Changing Winds: Public Health and Indian Country

Changing Winds: Public Health and Indian Country
September 21, 2019 – May 1, 2020

Navajo family, Chinle, Arizona, 2019. Photograph by Kiliii Yuran

“Today we are again evaluating the changing winds. May we be strong in spirit and equal to our father of another day in reading the signs accurately, and interpreting them wisely.”

National Congress of American Indian, 1960s

Changing Winds: Public Health and Indian Country is an opportunity to celebrate the contributions of American Indians and Alaska Natives to public health. Aligning good health and wellness with the traditional ways of knowing is at the forefront of culture, language, and practices across American Indian and Alaska Native communities—both rural and urban.

Changing Winds demonstrates how tribal nations are addressing modern day challenges for good health and wellness while using traditional knowledge and practices for public health. Its stories provide a glimpse into the diverse cultures and continuing challenges affecting tribal communities across the U.S.

The health and wellness of American Indians and Alaska Natives is a complex challenge. However, with cultural practices and traditional teachings along with modern solutions, the future is bright for American Indians and Alaska Natives and their continuing story in our nation’s history.  Learning from our elders and applying their wisdom is essential to “reading the signs accurately, and interpreting them wisely.”

Changing Winds: Public Health and Indian Country is organized and sponsored by the David J. Sencer CDC Museum, Office of the Associate Director for Communication; the Office of Tribal Affairs and Strategic Alliances, Center for State, Tribal, Local, and Territorial Support; and the Healthy Tribes Program, Division of Population Health, National Center for Chronic Disease Prevention and Health Promotion.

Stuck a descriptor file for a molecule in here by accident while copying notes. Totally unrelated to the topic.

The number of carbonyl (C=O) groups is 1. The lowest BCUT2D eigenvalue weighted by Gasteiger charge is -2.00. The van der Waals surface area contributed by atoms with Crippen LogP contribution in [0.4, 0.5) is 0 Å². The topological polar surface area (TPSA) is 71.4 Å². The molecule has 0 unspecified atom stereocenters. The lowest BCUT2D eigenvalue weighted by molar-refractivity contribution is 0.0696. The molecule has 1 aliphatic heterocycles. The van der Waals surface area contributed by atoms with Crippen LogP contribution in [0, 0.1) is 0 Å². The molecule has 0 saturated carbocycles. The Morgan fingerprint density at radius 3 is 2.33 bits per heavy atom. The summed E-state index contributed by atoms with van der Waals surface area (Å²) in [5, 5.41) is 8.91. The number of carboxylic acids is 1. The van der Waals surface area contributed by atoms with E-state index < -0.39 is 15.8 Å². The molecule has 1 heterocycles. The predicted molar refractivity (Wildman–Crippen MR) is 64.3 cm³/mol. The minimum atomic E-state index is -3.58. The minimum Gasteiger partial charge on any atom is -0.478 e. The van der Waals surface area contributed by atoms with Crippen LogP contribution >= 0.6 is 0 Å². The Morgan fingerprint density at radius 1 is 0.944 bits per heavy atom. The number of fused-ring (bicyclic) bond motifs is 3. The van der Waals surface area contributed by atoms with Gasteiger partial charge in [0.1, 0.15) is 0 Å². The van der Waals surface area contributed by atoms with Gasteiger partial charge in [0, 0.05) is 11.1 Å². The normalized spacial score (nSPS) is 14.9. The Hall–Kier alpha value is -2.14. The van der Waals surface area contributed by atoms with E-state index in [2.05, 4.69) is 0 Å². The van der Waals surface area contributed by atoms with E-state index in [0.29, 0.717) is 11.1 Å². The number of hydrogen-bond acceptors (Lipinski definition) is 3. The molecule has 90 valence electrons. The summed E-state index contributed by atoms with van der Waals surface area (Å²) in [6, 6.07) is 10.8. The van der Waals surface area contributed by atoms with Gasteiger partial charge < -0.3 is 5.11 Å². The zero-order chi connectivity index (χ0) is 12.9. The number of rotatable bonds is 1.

Image: Navajo family, Chinle, Arizona, 2019. Photograph by Kiliii Yuyan​

Roots of Wisdom: Native Knowledge. Shared Science
September 21, 2019 – May 1, 2020

Aerial shot of forest during fall

Overcoming centuries of environmental and cultural challenges can make for unexpected partnerships that result in extraordinary outcomes. In Roots of Wisdom, stories from four indigenous communities are brought to life in real-world examples of how traditional knowledge and cutting-edge Western science can be blended together to provide complementary solutions to contemporary concerns.

From restoring ecosystems to rediscovering traditional foods and crafts, Roots of Wisdom invites guests to understand the important issues that indigenous cultures face, discover innovative ways native peoples are problem-solving and contributing to the growing movement towards sustainability and the reclamation of age-old practices.

Roots of Wisdom: Native Knowledge. Shared Science. was produced and is toured by the Oregon Museum of Science and Industry (OMSI). The exhibition was made possible with funds provided by the National Science Foundation.

In Atlanta, Roots of Wisdom is sponsored by the David J. Sencer CDC Museum, Office of the Associate Director for Communication and the Office of Tribal Affairs and Strategic Alliances, Center for State, Tribal, Local and Territorial Support.

Special Curator Tours

Join Louise E. Shaw, Curator, David J. Sencer CDC Museum for a special tour.

Time
12:30PM

Dates
September 26th, October 11th & 23rd, November 8th & 20th

The event is free and open to the public. Reservations are required; RSVP to museum@cdc.gov.

Driver’s license or passport required for entry. Vehicle inspection required. Space is limited to 20 people per tour.

Page last reviewed: September 12, 2019